Work and World

The Media Lies About Drugs | The War On Drugs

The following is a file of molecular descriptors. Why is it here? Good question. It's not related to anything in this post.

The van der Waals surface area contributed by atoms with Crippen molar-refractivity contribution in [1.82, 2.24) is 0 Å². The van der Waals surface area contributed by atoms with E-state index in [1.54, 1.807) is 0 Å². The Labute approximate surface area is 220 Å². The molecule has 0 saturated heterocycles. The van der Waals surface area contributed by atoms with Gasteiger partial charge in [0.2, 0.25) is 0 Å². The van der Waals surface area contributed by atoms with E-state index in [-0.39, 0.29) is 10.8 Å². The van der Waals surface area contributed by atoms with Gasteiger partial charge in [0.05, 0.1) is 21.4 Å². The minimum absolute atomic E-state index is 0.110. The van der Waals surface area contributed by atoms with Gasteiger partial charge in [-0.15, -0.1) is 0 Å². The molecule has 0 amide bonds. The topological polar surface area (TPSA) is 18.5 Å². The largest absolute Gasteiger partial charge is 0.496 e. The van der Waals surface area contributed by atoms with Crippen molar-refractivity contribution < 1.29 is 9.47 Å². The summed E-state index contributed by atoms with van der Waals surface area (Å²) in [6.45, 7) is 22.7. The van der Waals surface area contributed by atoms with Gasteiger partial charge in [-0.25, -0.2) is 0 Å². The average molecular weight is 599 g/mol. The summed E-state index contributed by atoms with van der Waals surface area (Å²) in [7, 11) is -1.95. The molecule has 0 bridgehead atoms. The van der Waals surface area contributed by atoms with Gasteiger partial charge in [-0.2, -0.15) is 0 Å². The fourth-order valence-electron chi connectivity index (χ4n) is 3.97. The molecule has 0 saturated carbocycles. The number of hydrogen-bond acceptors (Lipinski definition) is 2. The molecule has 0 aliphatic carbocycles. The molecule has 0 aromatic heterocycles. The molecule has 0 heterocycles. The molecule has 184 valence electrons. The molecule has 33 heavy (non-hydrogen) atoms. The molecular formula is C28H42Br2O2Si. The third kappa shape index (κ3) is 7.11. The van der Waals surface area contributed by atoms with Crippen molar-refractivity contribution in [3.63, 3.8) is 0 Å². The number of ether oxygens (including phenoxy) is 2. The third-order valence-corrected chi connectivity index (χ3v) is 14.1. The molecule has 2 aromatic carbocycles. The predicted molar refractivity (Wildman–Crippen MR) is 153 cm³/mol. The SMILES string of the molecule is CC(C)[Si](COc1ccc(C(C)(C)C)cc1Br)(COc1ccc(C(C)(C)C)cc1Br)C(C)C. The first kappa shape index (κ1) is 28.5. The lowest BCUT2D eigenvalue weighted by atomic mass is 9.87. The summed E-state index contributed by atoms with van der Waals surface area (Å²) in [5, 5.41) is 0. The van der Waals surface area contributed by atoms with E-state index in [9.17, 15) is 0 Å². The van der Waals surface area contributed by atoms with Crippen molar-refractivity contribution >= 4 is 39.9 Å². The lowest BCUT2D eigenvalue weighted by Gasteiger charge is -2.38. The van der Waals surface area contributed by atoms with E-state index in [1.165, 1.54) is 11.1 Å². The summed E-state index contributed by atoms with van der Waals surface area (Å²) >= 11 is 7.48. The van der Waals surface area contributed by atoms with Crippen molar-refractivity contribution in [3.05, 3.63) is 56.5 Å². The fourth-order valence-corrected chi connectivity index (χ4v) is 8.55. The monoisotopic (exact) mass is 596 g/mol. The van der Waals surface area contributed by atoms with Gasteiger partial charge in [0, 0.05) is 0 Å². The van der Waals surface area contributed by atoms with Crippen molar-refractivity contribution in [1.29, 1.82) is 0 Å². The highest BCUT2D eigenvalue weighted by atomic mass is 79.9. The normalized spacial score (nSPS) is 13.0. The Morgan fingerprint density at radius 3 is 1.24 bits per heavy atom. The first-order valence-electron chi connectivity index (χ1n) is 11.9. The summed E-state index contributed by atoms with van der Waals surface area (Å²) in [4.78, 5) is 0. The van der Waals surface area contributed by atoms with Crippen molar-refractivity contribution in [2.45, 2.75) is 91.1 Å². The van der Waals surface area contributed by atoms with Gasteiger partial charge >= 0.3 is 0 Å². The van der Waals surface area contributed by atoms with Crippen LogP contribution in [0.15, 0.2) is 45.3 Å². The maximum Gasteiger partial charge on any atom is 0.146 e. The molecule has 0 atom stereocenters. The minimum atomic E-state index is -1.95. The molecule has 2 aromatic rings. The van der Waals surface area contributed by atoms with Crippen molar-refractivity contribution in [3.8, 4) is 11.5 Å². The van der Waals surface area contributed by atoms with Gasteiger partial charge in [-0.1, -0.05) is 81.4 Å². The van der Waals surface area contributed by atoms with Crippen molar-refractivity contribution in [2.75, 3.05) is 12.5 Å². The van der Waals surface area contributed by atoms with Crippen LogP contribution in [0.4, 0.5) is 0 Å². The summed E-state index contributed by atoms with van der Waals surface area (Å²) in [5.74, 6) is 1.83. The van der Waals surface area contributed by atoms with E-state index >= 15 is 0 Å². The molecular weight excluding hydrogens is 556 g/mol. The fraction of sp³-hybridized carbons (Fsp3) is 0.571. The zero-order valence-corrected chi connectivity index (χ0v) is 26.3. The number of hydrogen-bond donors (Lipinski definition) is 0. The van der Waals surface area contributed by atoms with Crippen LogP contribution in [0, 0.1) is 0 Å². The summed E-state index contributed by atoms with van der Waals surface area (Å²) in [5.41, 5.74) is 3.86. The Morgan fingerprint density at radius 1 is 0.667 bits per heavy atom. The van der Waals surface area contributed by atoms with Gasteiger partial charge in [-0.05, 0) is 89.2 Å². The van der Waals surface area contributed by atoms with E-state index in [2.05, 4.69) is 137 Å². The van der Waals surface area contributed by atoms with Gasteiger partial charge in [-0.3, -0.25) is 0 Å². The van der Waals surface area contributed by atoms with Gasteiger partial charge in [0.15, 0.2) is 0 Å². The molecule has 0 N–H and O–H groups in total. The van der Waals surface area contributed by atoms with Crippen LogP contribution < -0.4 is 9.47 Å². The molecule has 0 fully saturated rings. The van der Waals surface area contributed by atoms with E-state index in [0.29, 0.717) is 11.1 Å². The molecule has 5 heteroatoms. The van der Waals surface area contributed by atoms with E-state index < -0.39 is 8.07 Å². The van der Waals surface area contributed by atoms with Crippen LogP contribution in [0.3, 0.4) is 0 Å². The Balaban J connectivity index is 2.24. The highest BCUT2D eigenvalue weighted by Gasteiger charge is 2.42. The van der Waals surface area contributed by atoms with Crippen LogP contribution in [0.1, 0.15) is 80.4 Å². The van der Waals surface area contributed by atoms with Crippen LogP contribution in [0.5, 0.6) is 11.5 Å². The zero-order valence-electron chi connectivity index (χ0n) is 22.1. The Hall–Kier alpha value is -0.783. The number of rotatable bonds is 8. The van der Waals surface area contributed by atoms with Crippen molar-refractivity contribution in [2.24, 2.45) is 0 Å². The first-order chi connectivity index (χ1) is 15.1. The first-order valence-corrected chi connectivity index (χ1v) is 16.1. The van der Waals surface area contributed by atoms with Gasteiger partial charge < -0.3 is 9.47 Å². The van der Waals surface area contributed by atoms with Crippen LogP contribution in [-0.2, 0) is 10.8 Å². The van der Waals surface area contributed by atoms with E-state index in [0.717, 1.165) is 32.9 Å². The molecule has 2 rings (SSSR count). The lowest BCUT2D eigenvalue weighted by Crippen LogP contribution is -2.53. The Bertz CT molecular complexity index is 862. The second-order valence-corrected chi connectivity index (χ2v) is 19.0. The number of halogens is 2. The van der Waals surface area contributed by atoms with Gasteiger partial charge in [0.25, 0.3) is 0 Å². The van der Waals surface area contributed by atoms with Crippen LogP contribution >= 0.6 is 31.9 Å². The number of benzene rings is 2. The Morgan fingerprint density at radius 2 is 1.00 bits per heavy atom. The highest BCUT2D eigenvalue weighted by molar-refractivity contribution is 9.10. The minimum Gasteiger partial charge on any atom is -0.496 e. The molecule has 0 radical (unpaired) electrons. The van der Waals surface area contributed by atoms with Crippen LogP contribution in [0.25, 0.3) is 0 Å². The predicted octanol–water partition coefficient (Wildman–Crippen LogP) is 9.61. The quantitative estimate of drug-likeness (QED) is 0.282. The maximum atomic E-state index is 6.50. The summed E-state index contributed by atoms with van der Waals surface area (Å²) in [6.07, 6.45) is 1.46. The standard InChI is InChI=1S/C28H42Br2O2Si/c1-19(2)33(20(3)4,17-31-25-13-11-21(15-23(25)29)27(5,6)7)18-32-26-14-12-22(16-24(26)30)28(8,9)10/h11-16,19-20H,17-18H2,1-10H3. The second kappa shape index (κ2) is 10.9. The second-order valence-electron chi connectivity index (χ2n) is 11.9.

marijuana the burning weed with its roots in hell [Music] [Applause] all wars have their propaganda front and the war on drugs is no different throughout its hundred year history large sections of the media have acted more as campaigners for the drug war than as reporters of actual evidence and truth and this isn’t just about ridiculous drug exploitation movies america’s public enemy number one is drug abuse when richard nixon first declared his war on drugs in 1970 he explicitly asked american news networks to warn our youth constantly against the dangers of drugs when reagan wanted to ramp up the drug war in the 80s he claimed that the newsrooms of our media centers have a special opportunity to send alarm signals across the nation and all too often newspapers and networks were happy to oblige because scare stories around drugs generate newspaper sales and drive online traffic the media has a drug problem and we need to stage an intervention phyllis’s case is typical most teenagers start off with marijuana then they decide to see if heroin has any kick it does one of the great myths of the war on drugs is the idea that cannabis acts as a gateway drug these claims have been parroted by media outlets for decades that something in weed makes people more likely to try potentially dangerous addictive drugs like cocaine or heroin this idea has been kicking about since the 1930s but was really popularized in the 70s by people like robert dupont richard nixon’s drug czar who declared that marijuana was actually the most dangerous drug threatening america tonight in our marijuana 101 series we ask if marijuana is a gateway drug now many believe that smoking pot actually leads to using harder substances the problem with all this is that the entire gateway drug theory has been pretty much completely debunked by the scientific community the majority of people who track cocaine have smoked marijuana before that is true but the fact is the majority of people who have done marijuana do not go on to use heroin or cocaine so we can say the majority of people who have done heroin they’ve also done milk they’ve also brushed their teeth what we have is a confusion between correlation and causation in fact one could probably take this argument further and suggest that the reason so many people who use harder drugs have also used cannabis is the simple fact that all drugs are illegal basically if you go buy some weed from your dealer they might also try to sell you cocaine mdma or ketamine if these products were legal and you bought them all at different places that crossover would probably never even occur which means maybe the real gateway might just be the war on drugs itself in 1986 len bias was a rising star of college basketball he’d just been signed to the nba and went out with friends to celebrate that night he died of a heart attack this caused a media frenzy with the press blaming his death on a mysterious new drug apparently sweeping across america called crack within months major networks were dropping shows like 48 hours on crack street cocaine country and the doping of a nation crack vials like this one are turning up empty and discarded in the streets in the parks in the schoolyards around the nation members of the police department are raising a civil branch we’re gonna come back we’ll see what drugs they find tell the camera okay good newspapers were flooded with stories of a nationwide crack epidemic but there were big problems with this narrative first of all crack wasn’t a new drug it was just cocaine that you can smoke and bias hadn’t actually smoked crack he’d accidentally ingested several grams of powder cocaine in a drink but amid the hysteria following bias’s death journalists found they can make almost any claim they wanted about crack and it would be believed there was never more than three or four percent of the population generally that was using crack on a regular basis even at the height of the quote unquote epidemic it was never that pervasive this had a serious impact riding the wave of panic around crack within months the reagan administration had passed the anti-drug abuse act under these laws possession of five grams of crack was treated as harshly as 500 grams of powder cocaine enforcement fell disproportionately on black and hispanic communities and began the progression towards the out of control mass incarceration we see in america today there was no statistical difference between black people and white people when it came to crack use it was all about media hysteria but it justified racially biased policing and another issue emerged ira chattanooga a young doctor in chicago began noticing that the babies of some women he treated who used crack cocaine were born with certain medical issues this was immediately picked up on by the media and the myth of the crack baby was born the story spread like wildfire across the press the specs a loomed of an entire generation mentally and physically ruined by crack who had overwhelmed the essential infrastructure of american social services i’ve seen young mothers with babies and strollers buying crack in the neighborhood where i live and of course there was a vulnerable group to demonize here as well women of color he went after women who supposedly used cocaine during pregnancy because we said that these children would not be able to learn uh properly they would be a burden on society because of the damage done by their mothers having used crack doing their pregnancy laws started getting passed that meant pregnant women who use drugs could be prosecuted for child abuse drug dealing and even manslaughter once again primarily affecting women of color the claims here proved vastly overstated if not completely untrue no generation of blighted crack babies actually emerged to overwhelm the medical and educational systems in fact most of the symptoms from the original study were actually found to be caused by the babies being born prematurely those premature births were often the result of poverty instability and criminalization once again the root problem might well have been the war on drugs itself later in the 1980s a new type of dance music culture swept across the uk as thousands of people gathered in fields to party to acid house music largely fueled by their favorite new drug ecstasy years later kelvin mackenzie editor of the sun newspaper at the time openly admitted to making stories up around ecstasy and the assumption that when it came to drugs he could print anything no matter how wild or ridiculous and it would be believed yeah you know there was a desire for kind of shocking drug stories stories which would work on two levels really appeal to younger readers you would go oh look at this there’s a story about tablets this week and then to their parents you would go wow this is shocking this has been a dynamic of tabloid moral panics for decades whipping up fear around new drug cultures while simultaneously glamorizing them to increase sales in 1989 reporters from the sun infiltrated a massive rave in berkshire where the organizers had set up little bits of tin foil to fall from the ceiling like confetti so it would reflect their light show which must have been very pretty but the sun reported that these bits of foil were in fact wrappers for this terrifying new drug ecstasy of course rappers for ecstasy pills isn’t the most outrageous drug lie of all time but it’s wild to hear a journalist be so open about the sort of misinformation they peddled when it came to drugs there’s a whole culture of faking stories for tabloid newspapers i remember thinking what would make a good story would be to link the sale of ecstasy tablets to a football tournament which was euro 96 at the time so i got some extra tablets and i asked the mate of mine and to paint some euro 96 logos on the tablets and then presented them to the paper as these branded equity tablets which was for sale to football hooligans there’s also a point at which these failures stop being just a bit of tabloid fun and become something much more serious in 1995 an 18 year old girl named leah betts died after taking ecstasy the press seized on this tragedy using it to create a sense of national crisis here death was being used to sell papers it was a good story for tabloid papers but it was also a good story for middle market papers like the daily mail in the mail on sunday because the narrative was the ecstasy nightmare is coming to the suburbs posters started popping up around britain carrying the slogan just one ecstasy tablet took leah bets created by ad agencies whose major clients included alcohol companies who saw rave culture as a threat it later emerged that it wasn’t actually the mdma that killed leah betts it was that she drank too much water after taking it and her system collapsed but aside from the basic inaccuracy the incident highlights a major problem in how drugs are reported multiple studies have shown that almost every single ecstasy death gets extensive media coverage compared to a tiny proportion of deaths related to alcohol and other drugs new sites have a morbid certainty that stories about pills generate interest in a way that alcohol stories just don’t especially when those stories involve the death of young people and particularly young women unfortunately what this does is create a broader sense in society that mdma is vastly more harmful and dangerous than booze which it isn’t in fact the evidence shows that when used carefully ecstasy is considerably safer than alcohol but you’d never know that from looking at the news at the time it fell to the anarchist ban chumbawamba to put up their own series of posters to try and counteract the misinformation around leah bets we took the original poster which was a picture of leia betts and it just said sorted what we did is we just changed the word sorted to distorted using the word distorted seemed like a very relevant choice a word because the media were distorting the truth about why leo better died and how safe or unsafe the drug was in the summer of 2018 reports started flooding the british media of a deadly new drug terrorizing the city of stoke on trent this had all the hallmarks of a classic hyped up drug scare first off they gave the substance a catchy new name monkey dust then they claimed that this new drug turned its users into murderous psychopaths with superhuman strength but this drug wasn’t new at all it was a synthetic catheter like most other so-called bath salts and have been around for a few years and most of the lurid reports of psychotic ultra violence were wildly inaccurate many media outlets led with a video of a guy apparently on monkey dust standing on a roof who then jumps off and struggles with police only that video was actually from 2014 and there’s no evidence he was a monkey dust or anything else regardless major media sites still ran the story next papers claim that monkey dust turned users into cannibals complete with illustrations of hannibal lecter the only problem this was actually a recycling of a long debunked story from the us where a man named austin harouf was found chewing on the bodies of a couple he’d murdered those murders had been originally blamed on the drug flacker but it was ultimately discovered that he just had trace amounts of cannabis and alcohol in his system and that he suffered from severe mental health disorders again and again media reports describe monkey dust as an epidemic turning users into zombies with superhuman strength like the incredible hulk and describing stoke on tren as a scene from the night of the living dead none of these claims were properly interrogated or put into context they were simply published under the old rule of thumb that when it comes to drugs you can say pretty much anything you want as long as you make it sound scary enough and though news sites doing a bit of sensationalist reporting for clicks might not sound like a big deal there’s a really serious problem here if you call drug users zombies enough that’s how people will start to see them not as vulnerable people in need of help but as inhuman monsters to be feared and despised and having the media stigmatize them is simply further cruelty and can very literally cost lives there’s mountains of evidence the stigmatizing language used in reporting like this affects not only how people treat drug users but those users own willingness to seek help the war on drugs may well be coming to an end sooner rather than later but it’s time for a fundamental change not only in how we police drug use but in the language we use to talk about it we’d like to congratulate drugs for winning the war on drugs you